Thursday, April 19, 2007

SharePoint Server 3.0 Gives Error 500 After Changing Domain Password

I have a SharePoint 3.0 server.

Today I changed the domain user password.

I am logging in from a WORKGROUP (i.e., non domain) computer.

Then it gives error 500 and does not proceed to give me a login prompt to supply the new password! Now there is no way to log in.

Ironically, if I test this with Firefox 2.0 I can get the login prompt!

So here is the fix.

It is breaking because your IE is sending an incorrect credentials to SharePoint 3.0, and the reason is because the server is (most likely) in your Internet and the IE, knowing the trusted site, it sends out incorrect credentials. When this happens though, it is crashing the SharePoint 3.0.

To get around this issue, change the Security level of the SharePoint 3.0 server to the default Internet level, then the login prompt should show up.

Friday, April 06, 2007

Java Technology? Why people still bother with it?

Another frustrating part of day with figuring out why Java app does not work on my computer at work.

Please do know that I use Mac most of the time for my own use so this is not really me just talking from the Windows standpoint.

But my Java experience has been nothing but trouble, and there has hardly been any time when a Java technology based stuff worked well. I really feel that the technology is flawed, and wish it had not but here are some examples.

A year or a bit more ago, I was involved in a deployment of a time card system for a company I used to work for. The UI part of this application was implemented in Java. While it is not entirely the Java's fault, this specific deployment was based on an older Java platform, and it only ran on a specific version of the Java implementation. If you happened to install any different (i.e., later) version of it, that time card application stopped to work. A significant my own time was wasted to go through bunch of users who has compromised the Java version by "mistakenly" installing newer Java. It seemed to me that the Java lacked any backward-compatibility architecture, for example, running different versions side-by-side.

Later on in another company we bought an advanced firewall appliance and it came with a Java based "friendly" GUI software. I was excited to know that "Great, I can use this both on my Mac and PC." So I load this on my Mac and it says, "This program only run best on Windows." In fact it actually runs on Mac, but it does not work very well at all. They were not kidding.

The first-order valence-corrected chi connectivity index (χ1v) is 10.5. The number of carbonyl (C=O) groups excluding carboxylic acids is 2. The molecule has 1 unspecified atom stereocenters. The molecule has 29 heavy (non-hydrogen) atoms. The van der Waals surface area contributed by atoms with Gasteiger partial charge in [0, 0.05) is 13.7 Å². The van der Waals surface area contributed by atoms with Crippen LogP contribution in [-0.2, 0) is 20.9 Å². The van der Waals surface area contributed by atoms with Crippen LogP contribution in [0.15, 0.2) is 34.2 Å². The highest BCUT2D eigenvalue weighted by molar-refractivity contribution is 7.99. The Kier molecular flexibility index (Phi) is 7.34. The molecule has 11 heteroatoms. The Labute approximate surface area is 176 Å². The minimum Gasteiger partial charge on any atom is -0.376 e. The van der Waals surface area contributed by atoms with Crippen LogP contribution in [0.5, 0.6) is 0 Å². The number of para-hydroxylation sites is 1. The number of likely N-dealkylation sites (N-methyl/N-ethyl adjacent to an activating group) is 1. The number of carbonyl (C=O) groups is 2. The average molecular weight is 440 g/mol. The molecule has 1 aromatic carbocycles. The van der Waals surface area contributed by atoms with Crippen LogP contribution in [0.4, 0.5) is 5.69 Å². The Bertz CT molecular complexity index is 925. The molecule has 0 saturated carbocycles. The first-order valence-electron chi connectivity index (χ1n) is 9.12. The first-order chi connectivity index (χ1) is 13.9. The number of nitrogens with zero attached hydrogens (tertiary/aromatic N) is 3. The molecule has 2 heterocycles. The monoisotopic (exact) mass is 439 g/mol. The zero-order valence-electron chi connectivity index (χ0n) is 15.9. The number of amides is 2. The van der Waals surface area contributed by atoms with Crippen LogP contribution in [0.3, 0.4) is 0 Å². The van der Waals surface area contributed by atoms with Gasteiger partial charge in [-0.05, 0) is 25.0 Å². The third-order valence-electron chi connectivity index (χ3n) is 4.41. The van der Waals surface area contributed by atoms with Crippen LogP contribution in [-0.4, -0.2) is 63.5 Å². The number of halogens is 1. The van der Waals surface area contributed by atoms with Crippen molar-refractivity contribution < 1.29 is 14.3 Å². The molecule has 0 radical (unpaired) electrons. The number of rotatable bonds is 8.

But then what occurs to these people who develop this kind of tool to write something on Java but then make it only runs on Windows? In my opinion, I don't think it is really the developer's fault. The supporting Java platform should have been designed so that it would work on all latest Java supported platforms. I think that Java failed us again.

Today, I was playing with a remote management (i.e., remote screen) capability on a certain Windows server we bought. I was testing this on Windows. And what happens? The entire Java environment freezes up.

I am hoping that there will either be a significant improvement in Java, or hope someone would come up with the cross-platform environment that works on just about any.

The about the only thing that comes close to it seems to be the Flash. I cannot ever recall I had ANY time that a You Tube video did not play on all sorts of browsers both on my Mac and Windows. It seems to deal with visioning issues and such and it never gets in my way like Java does.

Wednesday, April 04, 2007

Calling Unmanaged C++ from C#. DLL Won't Register?

I just wasted about 2-3 hours of my time because my assumption was wrong, and as it turns out that this problem is fairly common, but nobody cannot quite explain it.

I had to write a DLL so that you can call it from C#. There still are some things that is easier done in C++, especially when it comes to dealing with the drivers and I/O directly. Or you simply have someone else's DLL or Win32 DLL etc. you need to call from your C# (VB.NET).

The Problem,

You think you should add the DLL as a Reference in the same manner as other C# assemblies. So you do that then the system complains

A reference to "C\blah\blah\blah\younameit.DLL" could not be accessible. Please make sure that the file is accessible, a valid assemply or COM component.

The Bad Assumption

I thought that I add the reference to any DLLs that I access in my C# project.

The Correct Way

It is not necessary to reference the DLL. That reference is made in your Plaforom Invoke code. If this had not made sense, you should read up on System.Runtime.InteropServices